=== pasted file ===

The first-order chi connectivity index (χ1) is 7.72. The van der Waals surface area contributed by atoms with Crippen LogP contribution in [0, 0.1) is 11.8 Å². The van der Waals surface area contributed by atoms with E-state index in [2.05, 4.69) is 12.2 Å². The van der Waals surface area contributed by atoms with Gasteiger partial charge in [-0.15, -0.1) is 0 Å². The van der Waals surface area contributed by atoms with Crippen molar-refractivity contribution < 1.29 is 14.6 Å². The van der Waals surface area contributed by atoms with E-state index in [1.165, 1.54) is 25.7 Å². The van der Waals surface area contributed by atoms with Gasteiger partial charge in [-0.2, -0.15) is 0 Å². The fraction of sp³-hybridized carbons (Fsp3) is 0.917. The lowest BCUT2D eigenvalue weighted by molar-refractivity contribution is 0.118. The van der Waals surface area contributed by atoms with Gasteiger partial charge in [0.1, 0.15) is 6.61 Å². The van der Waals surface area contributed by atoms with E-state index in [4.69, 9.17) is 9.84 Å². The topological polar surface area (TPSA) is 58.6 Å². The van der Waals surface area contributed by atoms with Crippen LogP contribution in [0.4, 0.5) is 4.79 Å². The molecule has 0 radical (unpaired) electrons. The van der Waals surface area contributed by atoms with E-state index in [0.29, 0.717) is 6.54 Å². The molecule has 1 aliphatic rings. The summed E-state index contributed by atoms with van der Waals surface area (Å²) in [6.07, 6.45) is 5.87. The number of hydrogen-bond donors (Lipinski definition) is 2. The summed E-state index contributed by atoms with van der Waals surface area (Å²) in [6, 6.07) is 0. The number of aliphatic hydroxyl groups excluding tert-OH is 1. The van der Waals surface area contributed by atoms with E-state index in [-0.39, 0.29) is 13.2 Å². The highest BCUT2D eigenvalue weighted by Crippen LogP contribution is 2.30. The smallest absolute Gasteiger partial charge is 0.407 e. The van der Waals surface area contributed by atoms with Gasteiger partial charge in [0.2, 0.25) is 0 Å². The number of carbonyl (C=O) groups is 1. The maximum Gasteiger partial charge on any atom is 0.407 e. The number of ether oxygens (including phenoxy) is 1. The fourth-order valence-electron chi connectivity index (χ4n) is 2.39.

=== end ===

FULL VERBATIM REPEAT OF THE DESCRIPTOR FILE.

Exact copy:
The first-order chi connectivity index (χ1) is 7.72. The van der Waals surface area contributed by atoms with Crippen LogP contribution in [0, 0.1) is 11.8 Å². The van der Waals surface area contributed by atoms with E-state index in [2.05, 4.69) is 12.2 Å². The van der Waals surface area contributed by atoms with Gasteiger partial charge in [-0.15, -0.1) is 0 Å². The van der Waals surface area contributed by atoms with Crippen molar-refractivity contribution < 1.29 is 14.6 Å². The van der Waals surface area contributed by atoms with E-state index in [1.165, 1.54) is 25.7 Å². The van der Waals surface area contributed by atoms with Gasteiger partial charge in [-0.2, -0.15) is 0 Å². The fraction of sp³-hybridized carbons (Fsp3) is 0.917. The lowest BCUT2D eigenvalue weighted by molar-refractivity contribution is 0.118. The van der Waals surface area contributed by atoms with Gasteiger partial charge in [0.1, 0.15) is 6.61 Å². The van der Waals surface area contributed by atoms with E-state index in [4.69, 9.17) is 9.84 Å². The topological polar surface area (TPSA) is 58.6 Å². The van der Waals surface area contributed by atoms with Crippen LogP contribution in [0.4, 0.5) is 4.79 Å². The molecule has 0 radical (unpaired) electrons. The van der Waals surface area contributed by atoms with E-state index in [0.29, 0.717) is 6.54 Å². The molecule has 1 aliphatic rings. The summed E-state index contributed by atoms with van der Waals surface area (Å²) in [6.07, 6.45) is 5.87. The number of hydrogen-bond donors (Lipinski definition) is 2. The summed E-state index contributed by atoms with van der Waals surface area (Å²) in [6, 6.07) is 0. The number of aliphatic hydroxyl groups excluding tert-OH is 1. The van der Waals surface area contributed by atoms with E-state index in [-0.39, 0.29) is 13.2 Å². The highest BCUT2D eigenvalue weighted by Crippen LogP contribution is 2.30. The smallest absolute Gasteiger partial charge is 0.407 e. The van der Waals surface area contributed by atoms with Gasteiger partial charge in [0.2, 0.25) is 0 Å². The number of carbonyl (C=O) groups is 1. The maximum Gasteiger partial charge on any atom is 0.407 e. The number of ether oxygens (including phenoxy) is 1. The fourth-order valence-electron chi connectivity index (χ4n) is 2.39.